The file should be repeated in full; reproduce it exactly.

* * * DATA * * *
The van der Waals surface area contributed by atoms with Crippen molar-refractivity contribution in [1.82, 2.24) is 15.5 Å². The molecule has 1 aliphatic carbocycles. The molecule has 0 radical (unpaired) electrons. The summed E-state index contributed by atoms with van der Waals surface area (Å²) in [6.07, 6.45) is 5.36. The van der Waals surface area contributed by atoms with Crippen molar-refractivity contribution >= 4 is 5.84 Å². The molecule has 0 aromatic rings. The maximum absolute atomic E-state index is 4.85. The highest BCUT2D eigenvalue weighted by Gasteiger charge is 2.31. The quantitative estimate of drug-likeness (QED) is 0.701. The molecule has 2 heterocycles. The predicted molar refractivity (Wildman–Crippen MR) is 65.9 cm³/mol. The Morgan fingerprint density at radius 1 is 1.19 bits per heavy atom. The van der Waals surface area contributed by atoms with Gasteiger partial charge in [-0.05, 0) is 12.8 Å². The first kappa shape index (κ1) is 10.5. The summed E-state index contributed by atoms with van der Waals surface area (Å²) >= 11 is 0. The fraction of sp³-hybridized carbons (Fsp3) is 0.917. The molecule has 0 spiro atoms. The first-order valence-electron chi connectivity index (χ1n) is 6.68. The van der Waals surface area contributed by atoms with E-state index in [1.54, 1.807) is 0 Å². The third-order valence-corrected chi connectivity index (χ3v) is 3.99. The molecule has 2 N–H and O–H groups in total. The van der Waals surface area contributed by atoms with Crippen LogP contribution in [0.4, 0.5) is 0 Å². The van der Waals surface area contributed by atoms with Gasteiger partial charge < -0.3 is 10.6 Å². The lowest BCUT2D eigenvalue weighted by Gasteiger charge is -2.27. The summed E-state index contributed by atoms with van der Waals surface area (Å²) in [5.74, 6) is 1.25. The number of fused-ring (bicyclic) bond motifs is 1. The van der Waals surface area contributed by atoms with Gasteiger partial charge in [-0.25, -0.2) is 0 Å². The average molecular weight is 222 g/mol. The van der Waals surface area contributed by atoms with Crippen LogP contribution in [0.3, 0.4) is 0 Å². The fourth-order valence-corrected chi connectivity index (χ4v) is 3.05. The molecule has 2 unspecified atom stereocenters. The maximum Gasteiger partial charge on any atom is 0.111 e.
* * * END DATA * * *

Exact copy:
The van der Waals surface area contributed by atoms with Crippen molar-refractivity contribution in [1.82, 2.24) is 15.5 Å². The molecule has 1 aliphatic carbocycles. The molecule has 0 radical (unpaired) electrons. The summed E-state index contributed by atoms with van der Waals surface area (Å²) in [6.07, 6.45) is 5.36. The van der Waals surface area contributed by atoms with Crippen molar-refractivity contribution >= 4 is 5.84 Å². The molecule has 0 aromatic rings. The maximum absolute atomic E-state index is 4.85. The highest BCUT2D eigenvalue weighted by Gasteiger charge is 2.31. The quantitative estimate of drug-likeness (QED) is 0.701. The molecule has 2 heterocycles. The predicted molar refractivity (Wildman–Crippen MR) is 65.9 cm³/mol. The Morgan fingerprint density at radius 1 is 1.19 bits per heavy atom. The van der Waals surface area contributed by atoms with Gasteiger partial charge in [-0.05, 0) is 12.8 Å². The first kappa shape index (κ1) is 10.5. The summed E-state index contributed by atoms with van der Waals surface area (Å²) >= 11 is 0. The fraction of sp³-hybridized carbons (Fsp3) is 0.917. The molecule has 0 spiro atoms. The first-order valence-electron chi connectivity index (χ1n) is 6.68. The van der Waals surface area contributed by atoms with E-state index in [1.54, 1.807) is 0 Å². The third-order valence-corrected chi connectivity index (χ3v) is 3.99. The molecule has 2 N–H and O–H groups in total. The van der Waals surface area contributed by atoms with Crippen LogP contribution in [0.4, 0.5) is 0 Å². The van der Waals surface area contributed by atoms with Gasteiger partial charge < -0.3 is 10.6 Å². The lowest BCUT2D eigenvalue weighted by Gasteiger charge is -2.27. The summed E-state index contributed by atoms with van der Waals surface area (Å²) in [5.74, 6) is 1.25. The number of fused-ring (bicyclic) bond motifs is 1. The van der Waals surface area contributed by atoms with Gasteiger partial charge in [-0.25, -0.2) is 0 Å². The average molecular weight is 222 g/mol. The van der Waals surface area contributed by atoms with Crippen LogP contribution in [0.3, 0.4) is 0 Å². The fourth-order valence-corrected chi connectivity index (χ4v) is 3.05. The molecule has 2 unspecified atom stereocenters. The maximum Gasteiger partial charge on any atom is 0.111 e.